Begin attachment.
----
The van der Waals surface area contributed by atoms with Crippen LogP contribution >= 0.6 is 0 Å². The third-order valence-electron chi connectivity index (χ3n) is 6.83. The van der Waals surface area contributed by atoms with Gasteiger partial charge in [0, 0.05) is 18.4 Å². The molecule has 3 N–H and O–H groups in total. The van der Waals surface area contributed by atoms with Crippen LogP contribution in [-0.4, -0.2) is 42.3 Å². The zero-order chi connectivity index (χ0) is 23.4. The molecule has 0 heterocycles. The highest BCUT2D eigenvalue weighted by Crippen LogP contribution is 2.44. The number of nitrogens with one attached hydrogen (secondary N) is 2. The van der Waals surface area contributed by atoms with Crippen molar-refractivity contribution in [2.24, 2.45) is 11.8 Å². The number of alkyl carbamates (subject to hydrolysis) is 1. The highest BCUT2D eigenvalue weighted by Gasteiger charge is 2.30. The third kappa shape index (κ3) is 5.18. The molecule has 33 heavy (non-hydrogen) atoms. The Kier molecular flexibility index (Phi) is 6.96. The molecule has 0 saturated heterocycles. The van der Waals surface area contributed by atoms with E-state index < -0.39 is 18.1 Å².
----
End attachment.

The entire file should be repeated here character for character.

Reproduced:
The van der Waals surface area contributed by atoms with Crippen LogP contribution >= 0.6 is 0 Å². The third-order valence-electron chi connectivity index (χ3n) is 6.83. The van der Waals surface area contributed by atoms with Gasteiger partial charge in [0, 0.05) is 18.4 Å². The molecule has 3 N–H and O–H groups in total. The van der Waals surface area contributed by atoms with Crippen LogP contribution in [-0.4, -0.2) is 42.3 Å². The zero-order chi connectivity index (χ0) is 23.4. The molecule has 0 heterocycles. The highest BCUT2D eigenvalue weighted by Crippen LogP contribution is 2.44. The number of nitrogens with one attached hydrogen (secondary N) is 2. The van der Waals surface area contributed by atoms with Crippen molar-refractivity contribution in [2.24, 2.45) is 11.8 Å². The number of alkyl carbamates (subject to hydrolysis) is 1. The highest BCUT2D eigenvalue weighted by Gasteiger charge is 2.30. The third kappa shape index (κ3) is 5.18. The molecule has 33 heavy (non-hydrogen) atoms. The Kier molecular flexibility index (Phi) is 6.96. The molecule has 0 saturated heterocycles. The van der Waals surface area contributed by atoms with E-state index < -0.39 is 18.1 Å².